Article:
The population of England and Wales has risen to almost 60 million people – a rise of more than three million in a decade, the latest census has revealed.
The two nations are now home to 59,597,300, the Office for National Statistics (ONS) said – with 56,489,800 in England and 3,107,500 in Wales.
But that suggests a slowdown in population growth over the last 10 years.
The figures released today show a 6.3% increase, which compares with a 7.1% increase in the previous census in 2011.
Last year’s survey, carried out on March 21, 2021, came in the aftermath of Brexit – which has seen restrictions on immigration – and amid the Covid crisis.
The data shows nearly one in five people (18.6%) in England and Wales are now aged 65 or over – up from 16.4% in 2011.
Separate figures for Northern Ireland published last month showed that the population on census day was a record 1,903,100 – up by 92,200, or 5%, since 2011.
Scotland’s census data is not expected until next year.
More than 20 million households across England and Wales filled out questionnaires in spring last year.
A record 89% of responses were completed online.
The ONS figures show 51.0% of the population is female, and 49.0% is male – that is a slight change from 50.8% female and 49.2% male in 2011.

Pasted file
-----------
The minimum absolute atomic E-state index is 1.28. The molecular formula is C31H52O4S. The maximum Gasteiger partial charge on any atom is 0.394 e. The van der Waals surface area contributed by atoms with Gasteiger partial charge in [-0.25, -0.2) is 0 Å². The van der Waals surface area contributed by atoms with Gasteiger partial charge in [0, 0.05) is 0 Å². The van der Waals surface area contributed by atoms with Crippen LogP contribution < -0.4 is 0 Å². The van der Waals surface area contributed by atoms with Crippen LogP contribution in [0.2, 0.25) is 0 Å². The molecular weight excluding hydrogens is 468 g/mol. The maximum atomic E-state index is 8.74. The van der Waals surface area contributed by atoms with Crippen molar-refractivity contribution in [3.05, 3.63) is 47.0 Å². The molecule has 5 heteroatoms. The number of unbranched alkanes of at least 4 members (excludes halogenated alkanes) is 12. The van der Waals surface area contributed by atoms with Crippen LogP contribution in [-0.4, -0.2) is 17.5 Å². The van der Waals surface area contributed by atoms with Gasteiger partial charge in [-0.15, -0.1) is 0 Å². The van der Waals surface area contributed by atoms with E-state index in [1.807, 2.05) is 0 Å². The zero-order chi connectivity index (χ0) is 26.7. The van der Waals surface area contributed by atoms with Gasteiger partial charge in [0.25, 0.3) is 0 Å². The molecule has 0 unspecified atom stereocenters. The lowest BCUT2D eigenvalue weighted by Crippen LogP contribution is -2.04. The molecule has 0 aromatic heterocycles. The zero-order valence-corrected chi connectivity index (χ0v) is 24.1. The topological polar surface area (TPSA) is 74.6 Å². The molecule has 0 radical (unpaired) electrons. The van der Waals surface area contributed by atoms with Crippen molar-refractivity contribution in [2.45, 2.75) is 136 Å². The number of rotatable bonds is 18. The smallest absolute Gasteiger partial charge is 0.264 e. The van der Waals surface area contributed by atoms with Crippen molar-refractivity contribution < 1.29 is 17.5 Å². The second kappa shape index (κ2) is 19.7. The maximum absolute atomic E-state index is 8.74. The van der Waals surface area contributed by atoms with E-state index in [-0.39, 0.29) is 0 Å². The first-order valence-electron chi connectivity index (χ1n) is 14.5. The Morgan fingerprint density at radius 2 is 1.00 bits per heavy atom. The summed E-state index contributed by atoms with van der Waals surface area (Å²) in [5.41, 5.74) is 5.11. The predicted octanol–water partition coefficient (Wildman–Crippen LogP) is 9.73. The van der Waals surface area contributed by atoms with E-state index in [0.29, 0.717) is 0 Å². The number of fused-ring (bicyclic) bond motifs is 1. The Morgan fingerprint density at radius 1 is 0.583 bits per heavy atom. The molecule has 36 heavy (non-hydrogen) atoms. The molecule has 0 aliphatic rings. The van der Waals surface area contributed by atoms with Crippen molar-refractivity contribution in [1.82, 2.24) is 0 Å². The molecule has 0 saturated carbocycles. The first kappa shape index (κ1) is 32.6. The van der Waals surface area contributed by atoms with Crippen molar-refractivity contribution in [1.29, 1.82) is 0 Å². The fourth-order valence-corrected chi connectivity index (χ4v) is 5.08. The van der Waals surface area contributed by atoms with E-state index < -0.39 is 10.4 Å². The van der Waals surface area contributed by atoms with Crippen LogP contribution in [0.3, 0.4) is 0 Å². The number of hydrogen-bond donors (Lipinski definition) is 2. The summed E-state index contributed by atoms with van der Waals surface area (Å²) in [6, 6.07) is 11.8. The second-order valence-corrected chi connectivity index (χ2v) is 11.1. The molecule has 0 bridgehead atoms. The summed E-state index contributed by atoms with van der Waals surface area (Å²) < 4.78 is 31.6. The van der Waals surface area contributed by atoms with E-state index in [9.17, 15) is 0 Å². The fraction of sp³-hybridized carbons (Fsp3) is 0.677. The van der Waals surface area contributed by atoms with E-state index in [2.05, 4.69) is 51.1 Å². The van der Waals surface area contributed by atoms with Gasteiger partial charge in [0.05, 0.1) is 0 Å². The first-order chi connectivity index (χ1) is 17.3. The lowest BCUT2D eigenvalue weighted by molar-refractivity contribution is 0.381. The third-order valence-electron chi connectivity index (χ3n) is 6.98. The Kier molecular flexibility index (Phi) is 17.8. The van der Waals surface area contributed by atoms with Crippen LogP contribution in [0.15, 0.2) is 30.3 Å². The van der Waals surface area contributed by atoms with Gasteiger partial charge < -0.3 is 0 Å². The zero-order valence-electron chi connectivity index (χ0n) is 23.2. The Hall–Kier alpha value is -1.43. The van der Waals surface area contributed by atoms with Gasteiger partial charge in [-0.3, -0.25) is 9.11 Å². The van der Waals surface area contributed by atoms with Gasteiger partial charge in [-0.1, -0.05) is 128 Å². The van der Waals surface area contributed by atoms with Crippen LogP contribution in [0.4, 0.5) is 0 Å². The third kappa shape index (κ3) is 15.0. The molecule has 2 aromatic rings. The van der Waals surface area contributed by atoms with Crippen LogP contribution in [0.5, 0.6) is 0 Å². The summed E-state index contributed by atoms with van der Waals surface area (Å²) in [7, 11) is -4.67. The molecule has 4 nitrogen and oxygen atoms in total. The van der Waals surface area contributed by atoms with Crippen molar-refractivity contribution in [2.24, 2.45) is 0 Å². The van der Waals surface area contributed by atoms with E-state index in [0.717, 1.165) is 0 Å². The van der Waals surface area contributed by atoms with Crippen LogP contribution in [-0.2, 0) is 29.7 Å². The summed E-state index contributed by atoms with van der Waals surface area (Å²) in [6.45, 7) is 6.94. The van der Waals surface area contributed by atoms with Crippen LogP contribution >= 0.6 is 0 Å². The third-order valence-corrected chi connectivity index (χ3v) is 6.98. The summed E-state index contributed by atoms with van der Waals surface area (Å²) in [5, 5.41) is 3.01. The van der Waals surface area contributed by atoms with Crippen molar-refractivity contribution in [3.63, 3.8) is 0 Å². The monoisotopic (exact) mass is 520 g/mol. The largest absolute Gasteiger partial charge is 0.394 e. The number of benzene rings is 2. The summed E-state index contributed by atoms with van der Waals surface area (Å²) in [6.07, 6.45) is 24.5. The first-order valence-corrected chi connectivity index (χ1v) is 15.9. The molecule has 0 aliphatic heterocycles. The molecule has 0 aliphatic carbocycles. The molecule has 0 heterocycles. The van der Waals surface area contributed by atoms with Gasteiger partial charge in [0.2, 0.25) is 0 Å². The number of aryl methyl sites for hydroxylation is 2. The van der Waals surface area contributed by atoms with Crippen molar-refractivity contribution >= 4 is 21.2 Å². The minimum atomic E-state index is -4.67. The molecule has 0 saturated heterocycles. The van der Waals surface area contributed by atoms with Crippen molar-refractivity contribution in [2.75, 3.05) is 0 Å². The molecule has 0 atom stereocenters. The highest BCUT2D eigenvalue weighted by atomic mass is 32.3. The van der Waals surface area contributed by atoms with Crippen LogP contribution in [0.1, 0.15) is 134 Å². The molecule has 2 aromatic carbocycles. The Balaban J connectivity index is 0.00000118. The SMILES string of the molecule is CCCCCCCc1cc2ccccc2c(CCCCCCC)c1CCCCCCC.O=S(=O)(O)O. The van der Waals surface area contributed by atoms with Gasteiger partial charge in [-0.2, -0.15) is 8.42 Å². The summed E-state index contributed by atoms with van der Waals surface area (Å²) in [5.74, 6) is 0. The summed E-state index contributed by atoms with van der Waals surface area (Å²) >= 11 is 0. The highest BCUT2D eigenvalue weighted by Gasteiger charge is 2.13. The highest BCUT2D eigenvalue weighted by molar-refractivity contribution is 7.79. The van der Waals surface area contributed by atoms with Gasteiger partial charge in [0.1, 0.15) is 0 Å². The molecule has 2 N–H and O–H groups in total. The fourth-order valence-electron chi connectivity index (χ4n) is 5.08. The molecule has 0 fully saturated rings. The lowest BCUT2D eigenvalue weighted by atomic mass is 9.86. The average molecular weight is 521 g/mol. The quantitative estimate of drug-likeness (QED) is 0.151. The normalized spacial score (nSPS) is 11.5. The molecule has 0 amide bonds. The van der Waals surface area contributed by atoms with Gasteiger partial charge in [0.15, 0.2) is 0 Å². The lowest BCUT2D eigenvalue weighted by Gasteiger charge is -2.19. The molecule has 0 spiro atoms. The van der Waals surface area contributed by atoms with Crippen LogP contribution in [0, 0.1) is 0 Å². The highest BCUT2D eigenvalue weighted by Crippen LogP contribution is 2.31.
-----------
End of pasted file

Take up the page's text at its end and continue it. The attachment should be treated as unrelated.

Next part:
Other data will be published in stages over the next two years, including figures on ethnicity, religion, the labour market, education and housing.
For the first time ever, information will also be made available on UK armed forces veterans, sexual orientation and gender identity.
The UK census takes place every 10 years, offering the most accurate estimates of the demographic make-up of the country.
Its results are used by a range of organisations including governments, councils and businesses, and underpins everything from the calculation of economic growth and unemployment to helping plan schools, health services and transport links.
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